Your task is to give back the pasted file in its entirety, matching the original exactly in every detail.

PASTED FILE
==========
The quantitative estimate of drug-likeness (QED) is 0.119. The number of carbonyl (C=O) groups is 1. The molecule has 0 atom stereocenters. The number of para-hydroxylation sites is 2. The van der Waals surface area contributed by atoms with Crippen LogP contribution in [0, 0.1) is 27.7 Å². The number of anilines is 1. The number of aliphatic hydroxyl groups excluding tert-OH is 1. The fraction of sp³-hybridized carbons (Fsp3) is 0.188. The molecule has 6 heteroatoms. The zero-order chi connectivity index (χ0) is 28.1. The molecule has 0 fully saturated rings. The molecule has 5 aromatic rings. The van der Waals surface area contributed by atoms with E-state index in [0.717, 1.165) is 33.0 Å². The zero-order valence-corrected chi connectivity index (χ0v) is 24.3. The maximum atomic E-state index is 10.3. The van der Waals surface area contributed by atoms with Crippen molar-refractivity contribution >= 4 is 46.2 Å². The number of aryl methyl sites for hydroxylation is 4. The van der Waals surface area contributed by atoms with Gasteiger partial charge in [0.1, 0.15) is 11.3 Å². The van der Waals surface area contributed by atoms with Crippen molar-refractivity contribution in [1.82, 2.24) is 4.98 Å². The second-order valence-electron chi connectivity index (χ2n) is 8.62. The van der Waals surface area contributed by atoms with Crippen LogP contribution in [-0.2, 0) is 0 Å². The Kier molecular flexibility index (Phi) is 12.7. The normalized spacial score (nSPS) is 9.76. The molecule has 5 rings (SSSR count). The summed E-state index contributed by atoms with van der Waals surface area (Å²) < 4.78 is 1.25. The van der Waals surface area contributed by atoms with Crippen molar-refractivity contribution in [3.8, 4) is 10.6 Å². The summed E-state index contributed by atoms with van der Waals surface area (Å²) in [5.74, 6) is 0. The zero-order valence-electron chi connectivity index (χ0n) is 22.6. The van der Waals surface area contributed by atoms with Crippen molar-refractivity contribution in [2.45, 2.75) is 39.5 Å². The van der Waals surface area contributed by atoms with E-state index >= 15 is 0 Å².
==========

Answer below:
The quantitative estimate of drug-likeness (QED) is 0.119. The number of carbonyl (C=O) groups is 1. The molecule has 0 atom stereocenters. The number of para-hydroxylation sites is 2. The van der Waals surface area contributed by atoms with Crippen LogP contribution in [0, 0.1) is 27.7 Å². The number of anilines is 1. The number of aliphatic hydroxyl groups excluding tert-OH is 1. The fraction of sp³-hybridized carbons (Fsp3) is 0.188. The molecule has 6 heteroatoms. The zero-order chi connectivity index (χ0) is 28.1. The molecule has 0 fully saturated rings. The molecule has 5 aromatic rings. The van der Waals surface area contributed by atoms with E-state index in [0.717, 1.165) is 33.0 Å². The zero-order valence-corrected chi connectivity index (χ0v) is 24.3. The maximum atomic E-state index is 10.3. The van der Waals surface area contributed by atoms with Crippen molar-refractivity contribution >= 4 is 46.2 Å². The number of aryl methyl sites for hydroxylation is 4. The van der Waals surface area contributed by atoms with Gasteiger partial charge in [0.1, 0.15) is 11.3 Å². The van der Waals surface area contributed by atoms with Crippen molar-refractivity contribution in [1.82, 2.24) is 4.98 Å². The second-order valence-electron chi connectivity index (χ2n) is 8.62. The van der Waals surface area contributed by atoms with Crippen LogP contribution in [-0.2, 0) is 0 Å². The Kier molecular flexibility index (Phi) is 12.7. The normalized spacial score (nSPS) is 9.76. The molecule has 5 rings (SSSR count). The summed E-state index contributed by atoms with van der Waals surface area (Å²) < 4.78 is 1.25. The van der Waals surface area contributed by atoms with Crippen molar-refractivity contribution in [3.8, 4) is 10.6 Å². The summed E-state index contributed by atoms with van der Waals surface area (Å²) in [5.74, 6) is 0. The zero-order valence-electron chi connectivity index (χ0n) is 22.6. The van der Waals surface area contributed by atoms with Crippen molar-refractivity contribution in [2.45, 2.75) is 39.5 Å². The van der Waals surface area contributed by atoms with E-state index >= 15 is 0 Å².